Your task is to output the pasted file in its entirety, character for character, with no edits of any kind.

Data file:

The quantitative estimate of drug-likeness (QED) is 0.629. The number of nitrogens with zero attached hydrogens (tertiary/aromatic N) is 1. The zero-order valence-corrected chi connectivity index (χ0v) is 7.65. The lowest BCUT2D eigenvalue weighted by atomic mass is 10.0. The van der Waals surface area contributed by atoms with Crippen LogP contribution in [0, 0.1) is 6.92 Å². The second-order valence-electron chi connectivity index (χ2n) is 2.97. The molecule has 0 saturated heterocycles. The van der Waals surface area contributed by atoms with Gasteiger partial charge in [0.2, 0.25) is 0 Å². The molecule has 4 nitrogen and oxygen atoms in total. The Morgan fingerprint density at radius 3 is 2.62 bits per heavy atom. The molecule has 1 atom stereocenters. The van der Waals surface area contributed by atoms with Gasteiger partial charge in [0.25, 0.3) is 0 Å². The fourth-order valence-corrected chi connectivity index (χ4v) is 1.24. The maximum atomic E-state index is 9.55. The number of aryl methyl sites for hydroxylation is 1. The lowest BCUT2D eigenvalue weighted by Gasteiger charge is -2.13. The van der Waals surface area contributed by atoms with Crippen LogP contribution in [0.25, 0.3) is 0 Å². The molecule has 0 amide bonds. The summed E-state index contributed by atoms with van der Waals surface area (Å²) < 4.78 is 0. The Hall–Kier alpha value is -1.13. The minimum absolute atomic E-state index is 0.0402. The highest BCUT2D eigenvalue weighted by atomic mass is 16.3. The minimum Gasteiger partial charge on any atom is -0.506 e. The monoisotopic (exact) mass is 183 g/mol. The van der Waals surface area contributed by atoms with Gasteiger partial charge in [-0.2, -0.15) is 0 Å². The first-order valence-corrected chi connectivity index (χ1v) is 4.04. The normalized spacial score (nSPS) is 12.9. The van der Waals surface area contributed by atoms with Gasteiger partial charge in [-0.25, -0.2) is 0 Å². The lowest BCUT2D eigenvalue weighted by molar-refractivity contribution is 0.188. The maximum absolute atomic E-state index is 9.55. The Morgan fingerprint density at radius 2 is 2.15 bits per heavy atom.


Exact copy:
The quantitative estimate of drug-likeness (QED) is 0.629. The number of nitrogens with zero attached hydrogens (tertiary/aromatic N) is 1. The zero-order valence-corrected chi connectivity index (χ0v) is 7.65. The lowest BCUT2D eigenvalue weighted by atomic mass is 10.0. The van der Waals surface area contributed by atoms with Crippen LogP contribution in [0, 0.1) is 6.92 Å². The second-order valence-electron chi connectivity index (χ2n) is 2.97. The molecule has 0 saturated heterocycles. The van der Waals surface area contributed by atoms with Gasteiger partial charge in [0.2, 0.25) is 0 Å². The molecule has 4 nitrogen and oxygen atoms in total. The Morgan fingerprint density at radius 3 is 2.62 bits per heavy atom. The molecule has 1 atom stereocenters. The van der Waals surface area contributed by atoms with Gasteiger partial charge in [0.25, 0.3) is 0 Å². The fourth-order valence-corrected chi connectivity index (χ4v) is 1.24. The maximum atomic E-state index is 9.55. The number of aryl methyl sites for hydroxylation is 1. The lowest BCUT2D eigenvalue weighted by Gasteiger charge is -2.13. The van der Waals surface area contributed by atoms with Crippen LogP contribution in [0.25, 0.3) is 0 Å². The molecule has 0 amide bonds. The summed E-state index contributed by atoms with van der Waals surface area (Å²) < 4.78 is 0. The Hall–Kier alpha value is -1.13. The minimum absolute atomic E-state index is 0.0402. The highest BCUT2D eigenvalue weighted by atomic mass is 16.3. The minimum Gasteiger partial charge on any atom is -0.506 e. The monoisotopic (exact) mass is 183 g/mol. The van der Waals surface area contributed by atoms with Gasteiger partial charge in [-0.2, -0.15) is 0 Å². The first-order valence-corrected chi connectivity index (χ1v) is 4.04. The normalized spacial score (nSPS) is 12.9. The van der Waals surface area contributed by atoms with Gasteiger partial charge in [-0.25, -0.2) is 0 Å². The lowest BCUT2D eigenvalue weighted by molar-refractivity contribution is 0.188. The maximum absolute atomic E-state index is 9.55. The Morgan fingerprint density at radius 2 is 2.15 bits per heavy atom.